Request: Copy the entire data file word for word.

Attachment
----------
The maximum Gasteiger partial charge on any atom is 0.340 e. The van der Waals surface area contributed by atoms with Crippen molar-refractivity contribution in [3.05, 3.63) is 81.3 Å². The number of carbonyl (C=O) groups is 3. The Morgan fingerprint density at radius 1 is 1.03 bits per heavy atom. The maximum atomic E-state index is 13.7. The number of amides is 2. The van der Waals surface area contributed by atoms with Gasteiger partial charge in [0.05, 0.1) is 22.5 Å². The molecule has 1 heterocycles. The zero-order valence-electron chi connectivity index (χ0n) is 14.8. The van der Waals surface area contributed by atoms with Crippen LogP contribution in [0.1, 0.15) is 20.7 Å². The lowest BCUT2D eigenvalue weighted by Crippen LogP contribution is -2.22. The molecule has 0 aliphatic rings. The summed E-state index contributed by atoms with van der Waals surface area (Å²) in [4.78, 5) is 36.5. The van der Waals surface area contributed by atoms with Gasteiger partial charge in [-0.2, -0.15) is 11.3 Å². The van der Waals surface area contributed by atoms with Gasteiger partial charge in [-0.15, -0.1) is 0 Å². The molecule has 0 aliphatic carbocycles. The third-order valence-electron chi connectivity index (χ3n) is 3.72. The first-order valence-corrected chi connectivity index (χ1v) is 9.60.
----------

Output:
The maximum Gasteiger partial charge on any atom is 0.340 e. The van der Waals surface area contributed by atoms with Crippen molar-refractivity contribution in [3.05, 3.63) is 81.3 Å². The number of carbonyl (C=O) groups is 3. The Morgan fingerprint density at radius 1 is 1.03 bits per heavy atom. The maximum atomic E-state index is 13.7. The number of amides is 2. The van der Waals surface area contributed by atoms with Gasteiger partial charge in [0.05, 0.1) is 22.5 Å². The molecule has 1 heterocycles. The zero-order valence-electron chi connectivity index (χ0n) is 14.8. The van der Waals surface area contributed by atoms with Crippen LogP contribution in [0.1, 0.15) is 20.7 Å². The lowest BCUT2D eigenvalue weighted by Crippen LogP contribution is -2.22. The molecule has 0 aliphatic rings. The summed E-state index contributed by atoms with van der Waals surface area (Å²) in [4.78, 5) is 36.5. The van der Waals surface area contributed by atoms with Gasteiger partial charge in [-0.2, -0.15) is 11.3 Å². The van der Waals surface area contributed by atoms with Gasteiger partial charge in [-0.15, -0.1) is 0 Å². The molecule has 0 aliphatic carbocycles. The third-order valence-electron chi connectivity index (χ3n) is 3.72. The first-order valence-corrected chi connectivity index (χ1v) is 9.60.